The arrival of Al Sharpton in St. Louis could have been predicted. And his departure can’t come soon enough. On Tuesday morning, Sharpton, the New York City-based minister, civil rights leader and media personality, was in town supposedly to defuse the ongoing street violence following the fatal shooting last Saturday by a white police officer in nearby Ferguson, Missouri of a local black youth, Michael Brown. As revealed days later by hidden video footage, Brown very likely had robbed a convenience store. Moreover, Brown minutes later assaulted the officer and tried to grab his gun. Sharpton has demanded that police release the name of the officer and arrest him. Early today, he got his first wish. Hopefully, the cop, Darren Wilson, won’t have to hide for the rest of his life. Meanwhile, Missouri Governor Jay Nixon yesterday ordered State Police to take control of the riot area.
The rioting and looting over several days by black mobs in the streets of Ferguson, a north suburban St. Louis community of a little over 20,000 people, two-thirds of whom are black, has rocked the metro area and the nation. Local NAACP leaders claimed that the violence was a justified if unfortunate response to a police execution of an “unarmed” 18-year-old local black youth, Michael Brown, this past Saturday around noon. Police say that Brown was a suspect in a theft and assault at a convenience store only minutes prior to the shooting, though they were unaware of his participation at that time. Officer Wilson spotted Brown and a companion, Dorian Johnson, walking in the middle of a nearby street. He told the pair to move to the sidewalk. This is a standard request by police everywhere. There was nothing necessarily “racial” about it. Rather than comply with the directive, however, Brown flew into a rage and assaulted the cop. He then shoved the officer into his vehicle and attempted, unsuccessfully, to take his pistol. Brown then walked away from the scene. Seconds later, for whatever reason, Brown wheeled around and charged at Officer Wilson at top speed. Fearing for his life, Wilson pulled out his revolver and shot Brown multiple times. The initial hits having failed to slow the assailant’s charge, Wilson then fired the kill shot.
Police say this was a case of self-defense. Given the police report, it was hard to dispute. As for Brown being unarmed, formally that was true – and meaningless. Hundreds of crimes are committed every day in this country without the use of a gun, knife or other weapon. More apropos, Brown had attempted to arm himself; that was the whole point of trying to steal Wilson’s gun. As for the supposed injustice of allowing Brown’s corpse to lie on the street for hours, the purpose was to enable police to prepare an accurate crime scene report, not to unleash any hidden sadistic impulses within the local police force.
Certain eyewitnesses tell a different story. One witness, Phillip Walker, said he was on the porch of an apartment complex overlooking the scene when he heard gunfire and saw an officer with Michael Brown on the street. Walker told the Associated Press that Brown “was giving up in the sense of raising his arms and being subdued.” The officer “had his gun raised and started shooting the individual in the chest multiple times” and then, with Brown lying on the pavement wounded, “stood over him and shot him.” Walker admitted that he did not see the circumstances that led to the first shot. Brown’s friend, Dorian Johnson, told KMOV-TV in St. Louis that the pair were walking home in the middle of a street from a convenience store when a police officer, from inside his squad car, ordered the pair to move to the sidewalk. Johnson and Brown ignored the directive. In response, the officer got out of his vehicle and fired his gun. “We wasn’t causing harm to nobody,” Johnson remarked. “We had no weapons on us at all.” The officer, he insisted, fired a shot, causing the pair to flee. “He shot again, and once my friend felt that shot, he turned around and put his hands in the air, and he started to get down. But the officer still approached with his weapon drawn and fired several more shots.” The attorney for Brown’s family, Benjamin Crump, who had represented the family of Trayvon Martin in Florida, says Brown “was executed in broad daylight.”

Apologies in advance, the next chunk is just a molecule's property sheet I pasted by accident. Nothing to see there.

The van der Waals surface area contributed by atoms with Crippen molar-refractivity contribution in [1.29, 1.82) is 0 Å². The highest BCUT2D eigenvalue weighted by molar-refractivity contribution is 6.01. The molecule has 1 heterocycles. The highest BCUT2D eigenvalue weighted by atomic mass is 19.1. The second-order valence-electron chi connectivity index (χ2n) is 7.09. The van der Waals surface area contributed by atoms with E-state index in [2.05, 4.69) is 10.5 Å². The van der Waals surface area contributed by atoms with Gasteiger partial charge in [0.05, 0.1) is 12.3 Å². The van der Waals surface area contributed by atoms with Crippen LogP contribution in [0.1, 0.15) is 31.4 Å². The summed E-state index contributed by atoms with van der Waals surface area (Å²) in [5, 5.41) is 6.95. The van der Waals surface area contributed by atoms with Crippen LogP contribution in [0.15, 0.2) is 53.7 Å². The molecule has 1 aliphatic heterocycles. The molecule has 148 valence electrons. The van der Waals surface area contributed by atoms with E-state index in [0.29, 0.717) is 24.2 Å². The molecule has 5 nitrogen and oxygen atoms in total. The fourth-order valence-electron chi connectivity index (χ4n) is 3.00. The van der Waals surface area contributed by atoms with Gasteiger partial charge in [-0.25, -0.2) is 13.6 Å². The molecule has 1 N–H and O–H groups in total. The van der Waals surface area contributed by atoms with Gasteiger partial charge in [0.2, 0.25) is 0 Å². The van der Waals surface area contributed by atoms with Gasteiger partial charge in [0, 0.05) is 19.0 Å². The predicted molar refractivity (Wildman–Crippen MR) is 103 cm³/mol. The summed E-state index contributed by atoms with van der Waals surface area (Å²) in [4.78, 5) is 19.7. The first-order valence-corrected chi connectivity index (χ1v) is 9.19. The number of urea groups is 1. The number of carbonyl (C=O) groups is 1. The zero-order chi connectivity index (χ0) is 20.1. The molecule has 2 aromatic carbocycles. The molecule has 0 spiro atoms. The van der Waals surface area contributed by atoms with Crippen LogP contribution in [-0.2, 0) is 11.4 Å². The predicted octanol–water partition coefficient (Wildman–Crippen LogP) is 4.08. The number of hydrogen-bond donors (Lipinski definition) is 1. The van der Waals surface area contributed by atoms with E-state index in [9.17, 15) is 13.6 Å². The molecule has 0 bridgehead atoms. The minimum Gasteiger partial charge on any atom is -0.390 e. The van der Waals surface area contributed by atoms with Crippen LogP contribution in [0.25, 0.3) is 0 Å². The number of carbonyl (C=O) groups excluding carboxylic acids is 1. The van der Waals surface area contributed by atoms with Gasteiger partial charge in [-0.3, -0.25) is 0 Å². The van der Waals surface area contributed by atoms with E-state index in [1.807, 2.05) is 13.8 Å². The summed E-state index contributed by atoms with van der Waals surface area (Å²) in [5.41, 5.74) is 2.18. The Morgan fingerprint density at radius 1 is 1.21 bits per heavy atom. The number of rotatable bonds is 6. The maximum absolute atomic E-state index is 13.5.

These two versions of the story were so divergent that it was impossible to reconcile them. News of the killing quickly spread throughout the neighborhood. Predominantly black crowds gathered in the streets of Ferguson to protest. And the protests continued for several days. While the daytime demonstrations were more or less peaceful, the nighttime demonstrations decidedly were not. Large portions of the overwhelmingly black crowd rioted, smashing windows of a number of local businesses, breaking into the premises, and looting merchandise. They also burned at least two stores. St. Louis County Police SWAT teams arrived on the scene, firing tear gas canisters at crowds assembled at a gas station that served as an impromptu staging ground. Officers marched in their direction of the rioters, ordering them, and reporters filming the events, to disperse. As of Wednesday, police had arrested 65 persons, including two reporters. Two police were injured in clashes Wednesday night.
The official response has been to deplore the violence, while not singling out either side for opprobrium. In a prepared statement, Gov. Nixon remarked: “The worsening situation in Ferguson is deeply troubling and does not represent who we are as Missourians or as Americans. While we all respect the solemn responsibility of our law enforcement officers to protect the public, we must also safeguard the rights of Missourians to peaceably assemble and the right of the press to report on matters of public concern.” President Obama also expressed an even-handed rebuke. “There is never an excuse for violence against police or for those who would use this tragedy as a cover for vandalism and looting,” he said. “There’s also no excuse for police to use excessive force against peaceful protests or to throw protestors in jail for lawfully exercising their First Amendment rights.”